A few things we’ve learned on the road with the Fix It Now! campaign
By Jim Hanley, MBTA President
This past summer, the MBTA was on the road quite a bit. That’s not at all unusual. This group tends to cover a lot of territory, something to be expected because we are about transportation after all. But this summer, there was a unifying purpose to our travels. This was the beginning of an outreach effort to bring our message about the critical need to invest in our transportation infrastructure – the message at the core of the Fix It Now! campaign – on the road.
Here are a few things we have learned so far:
Maine has a lot of roads and bridges that are in need of repair. We saw evidence of that everywhere we went. The journey began in May in Blue Hill with a meeting called by Maine Senator Brian Langley (R-Hancock County), and coordinated by several towns in his district. Many in his constituency are concerned about the deteriorating condition of Route 15 between Blue Hill and Stonington (that road, in fact, was named winner of the MBTA’s 2014 Worst Road in Maine Contest in June).
All told, more than 15 percent of the state’s F-rated priority 3 roads and almost 8 percent of Maine’s D-rated priority 1 and 2 roads are in Hancock County. In Washington and Aroostook counties, where MBTA also launched its Fix It Now! campaign, the problem of poor road condition and safety is prevalent. In Washington County, there are 161 miles of state highways rated D or F for safety or poor pavement conditions.* In Aroostook County, the problem is approaching epidemic proportions: 378 miles of priority 1, 2 and 3 miles are rated D or F. (You can read about the Presque Isle meeting and MBTA’s Fix It Now! findings on pages 27 and 29 of this magazine).
While the research that John Melrose - through Eaton Peabody Consulting - has done for the Fix It Now! campaign has given us a good statistical snapshot of the scope of the problem, the stories we have heard from Maine drivers are just as compelling. In Blue Hill and through the MBTA’s Worst Road in Maine contest, we have heard people compare driving in Maine to driving in the Third World, and describe the challenges of negotiating pothole-strewn roads that resemble the surface of the moon. We’ve learned that people are getting fed up with paying hundreds of dollars, sometimes over a thousand dollars, to repair popped tires, bent rims and alignments due to rough roads.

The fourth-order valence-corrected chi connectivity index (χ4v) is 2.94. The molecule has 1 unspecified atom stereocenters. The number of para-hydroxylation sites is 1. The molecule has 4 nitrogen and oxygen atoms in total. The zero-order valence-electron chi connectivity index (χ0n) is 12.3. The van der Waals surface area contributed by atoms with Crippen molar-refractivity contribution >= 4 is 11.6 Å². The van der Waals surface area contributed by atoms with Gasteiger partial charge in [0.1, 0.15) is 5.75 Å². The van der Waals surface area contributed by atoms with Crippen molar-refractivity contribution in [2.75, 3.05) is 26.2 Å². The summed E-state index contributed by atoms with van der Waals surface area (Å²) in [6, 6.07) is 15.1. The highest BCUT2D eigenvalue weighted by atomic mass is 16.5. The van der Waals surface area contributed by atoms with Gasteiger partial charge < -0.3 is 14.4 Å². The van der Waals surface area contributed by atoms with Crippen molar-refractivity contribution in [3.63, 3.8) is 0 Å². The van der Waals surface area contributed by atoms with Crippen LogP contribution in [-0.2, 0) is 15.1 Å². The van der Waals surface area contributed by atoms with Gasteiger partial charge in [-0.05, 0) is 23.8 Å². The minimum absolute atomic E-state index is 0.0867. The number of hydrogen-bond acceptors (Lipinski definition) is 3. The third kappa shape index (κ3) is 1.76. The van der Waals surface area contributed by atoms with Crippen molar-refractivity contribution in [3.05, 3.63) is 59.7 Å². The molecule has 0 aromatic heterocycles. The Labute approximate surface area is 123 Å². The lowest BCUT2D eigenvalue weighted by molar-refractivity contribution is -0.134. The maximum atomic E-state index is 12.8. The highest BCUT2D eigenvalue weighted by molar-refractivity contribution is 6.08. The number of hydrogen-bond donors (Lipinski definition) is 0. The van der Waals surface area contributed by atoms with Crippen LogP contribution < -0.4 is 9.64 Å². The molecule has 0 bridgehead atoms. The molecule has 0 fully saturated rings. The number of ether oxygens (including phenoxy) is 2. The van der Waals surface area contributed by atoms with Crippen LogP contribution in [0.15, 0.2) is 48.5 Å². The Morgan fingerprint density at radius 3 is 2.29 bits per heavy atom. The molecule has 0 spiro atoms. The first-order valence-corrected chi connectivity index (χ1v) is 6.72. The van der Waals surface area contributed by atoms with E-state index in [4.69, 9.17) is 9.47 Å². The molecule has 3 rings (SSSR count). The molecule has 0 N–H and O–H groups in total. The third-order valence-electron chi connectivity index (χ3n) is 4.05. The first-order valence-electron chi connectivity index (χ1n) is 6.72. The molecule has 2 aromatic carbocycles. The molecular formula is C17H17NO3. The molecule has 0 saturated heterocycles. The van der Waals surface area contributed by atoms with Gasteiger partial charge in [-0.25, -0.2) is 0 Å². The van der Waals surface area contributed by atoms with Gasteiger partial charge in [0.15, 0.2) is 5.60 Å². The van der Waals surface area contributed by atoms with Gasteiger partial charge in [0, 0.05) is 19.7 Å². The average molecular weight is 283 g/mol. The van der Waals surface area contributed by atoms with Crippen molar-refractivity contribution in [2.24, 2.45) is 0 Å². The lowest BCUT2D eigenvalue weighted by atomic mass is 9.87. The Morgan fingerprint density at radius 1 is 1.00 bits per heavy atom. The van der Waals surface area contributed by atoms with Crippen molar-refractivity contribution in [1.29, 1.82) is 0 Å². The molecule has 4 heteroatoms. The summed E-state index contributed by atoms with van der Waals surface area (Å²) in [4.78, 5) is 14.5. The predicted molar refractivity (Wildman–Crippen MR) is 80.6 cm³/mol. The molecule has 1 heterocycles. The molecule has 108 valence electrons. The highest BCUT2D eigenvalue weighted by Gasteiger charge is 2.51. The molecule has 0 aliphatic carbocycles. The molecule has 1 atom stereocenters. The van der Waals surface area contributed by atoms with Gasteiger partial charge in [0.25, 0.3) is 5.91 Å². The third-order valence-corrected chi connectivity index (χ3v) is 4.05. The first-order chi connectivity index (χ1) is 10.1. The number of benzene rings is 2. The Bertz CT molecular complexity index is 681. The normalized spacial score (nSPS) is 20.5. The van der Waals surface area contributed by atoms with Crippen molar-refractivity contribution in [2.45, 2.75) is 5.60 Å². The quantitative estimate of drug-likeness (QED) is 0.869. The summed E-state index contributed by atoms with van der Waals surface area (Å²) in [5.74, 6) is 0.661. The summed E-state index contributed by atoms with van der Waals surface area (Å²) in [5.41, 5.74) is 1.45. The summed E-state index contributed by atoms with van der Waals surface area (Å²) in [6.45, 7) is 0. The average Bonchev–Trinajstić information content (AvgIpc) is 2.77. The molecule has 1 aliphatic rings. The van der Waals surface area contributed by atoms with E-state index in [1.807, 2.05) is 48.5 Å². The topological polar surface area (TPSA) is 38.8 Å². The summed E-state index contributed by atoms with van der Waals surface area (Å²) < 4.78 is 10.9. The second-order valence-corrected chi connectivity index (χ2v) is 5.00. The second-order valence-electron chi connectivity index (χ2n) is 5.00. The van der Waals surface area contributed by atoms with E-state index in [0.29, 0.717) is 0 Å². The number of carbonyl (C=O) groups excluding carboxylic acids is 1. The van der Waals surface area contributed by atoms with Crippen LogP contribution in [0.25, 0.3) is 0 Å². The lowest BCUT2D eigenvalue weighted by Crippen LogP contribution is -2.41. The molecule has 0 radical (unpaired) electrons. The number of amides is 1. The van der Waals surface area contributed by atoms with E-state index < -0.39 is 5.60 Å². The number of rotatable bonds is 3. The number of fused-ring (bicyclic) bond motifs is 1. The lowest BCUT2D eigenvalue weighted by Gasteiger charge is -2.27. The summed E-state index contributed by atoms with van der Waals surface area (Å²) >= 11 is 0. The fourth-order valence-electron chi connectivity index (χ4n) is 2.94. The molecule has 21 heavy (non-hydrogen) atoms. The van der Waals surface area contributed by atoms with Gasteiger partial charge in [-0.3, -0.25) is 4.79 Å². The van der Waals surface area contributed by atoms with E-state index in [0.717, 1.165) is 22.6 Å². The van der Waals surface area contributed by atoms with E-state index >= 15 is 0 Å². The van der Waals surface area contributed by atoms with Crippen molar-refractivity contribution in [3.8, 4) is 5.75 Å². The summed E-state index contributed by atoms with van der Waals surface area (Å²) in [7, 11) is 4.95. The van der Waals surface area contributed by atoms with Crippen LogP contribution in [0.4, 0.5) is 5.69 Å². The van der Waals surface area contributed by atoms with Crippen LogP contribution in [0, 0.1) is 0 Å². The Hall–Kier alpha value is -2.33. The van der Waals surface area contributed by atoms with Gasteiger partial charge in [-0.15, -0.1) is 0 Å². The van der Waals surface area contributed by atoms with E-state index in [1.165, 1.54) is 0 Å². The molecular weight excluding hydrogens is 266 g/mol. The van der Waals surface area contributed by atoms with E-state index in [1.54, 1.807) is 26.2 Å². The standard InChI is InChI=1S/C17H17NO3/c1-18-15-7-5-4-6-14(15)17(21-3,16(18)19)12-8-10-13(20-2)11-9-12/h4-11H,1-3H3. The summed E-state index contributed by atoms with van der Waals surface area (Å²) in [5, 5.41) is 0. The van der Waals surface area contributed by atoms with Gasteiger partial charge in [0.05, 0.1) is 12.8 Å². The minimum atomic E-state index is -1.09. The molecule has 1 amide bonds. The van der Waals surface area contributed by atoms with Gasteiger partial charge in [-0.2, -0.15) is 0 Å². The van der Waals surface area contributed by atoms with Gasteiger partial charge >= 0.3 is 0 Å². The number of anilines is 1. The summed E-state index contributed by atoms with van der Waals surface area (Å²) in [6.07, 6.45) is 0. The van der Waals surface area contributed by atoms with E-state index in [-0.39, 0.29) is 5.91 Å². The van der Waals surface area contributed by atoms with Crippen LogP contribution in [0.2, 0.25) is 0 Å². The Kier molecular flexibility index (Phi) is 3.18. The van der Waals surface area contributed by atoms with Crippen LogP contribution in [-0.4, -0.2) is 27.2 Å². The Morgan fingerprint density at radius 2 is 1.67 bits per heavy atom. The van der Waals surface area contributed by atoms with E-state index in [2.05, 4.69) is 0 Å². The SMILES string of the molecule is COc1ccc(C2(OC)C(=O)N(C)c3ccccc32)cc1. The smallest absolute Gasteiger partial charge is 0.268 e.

Maine drivers worry about safety.
Between bridge postings that can delay emergency response vehicles and higher accident rates on unimproved rural roads, Mainers’ worries about their driving safety are well founded. In our recent travels and outreach, we have heard about roads that have caused physical pain (there was one compelling story about a woman with kidney stones and an ambulance ride to the hospital). We have heard about potholes making cargo fly around the inside of a car. We have also listened to some heartbreaking stories about accidents that have happened on rough roads.
This is just the beginning of our journey.
Possibly the biggest lesson we’ve learned is that bringing people together and building a coalition is going to take time. We’ve reached out to officials and residents in just three of Maine’s 16 counties and gotten some great feedback and buy-in for the work we are doing. But we have much more to do. In the coming months, we hope to bring the Fix It Now! message to every region in Maine, and we need your help. So stay tuned and start thinking about how you can help: making connections with local officials, helping to put together a local presentation and by helping to fund Fix It Now! research and an interactive web site that our board of directors is currently putting together. If you can help us, please let Maria Fuentes know (207-622-0526 or Maria@MBTAonline.org).
Finally, I would like to thank all of you who have been so supportive of MBTA’s outreach efforts for Fix It Now! and other efforts. When you attend or sponsor MBTA events – our “issues” meetings around the state, as well as convention and golf tournaments – and most recently the Maine Transportation Achievement Awards – you help us get the word out about the importance of investing in a safe, efficient transportation system for Maine. Thanks so much for your generosity and support. As always, it is a great pleasure to work alongside such a dedicated group of community and business leaders.
*PLEASE NOTE: A road section may be rated “D” or “F” for one or more rating factors. Therefore, a section may be counted more than once.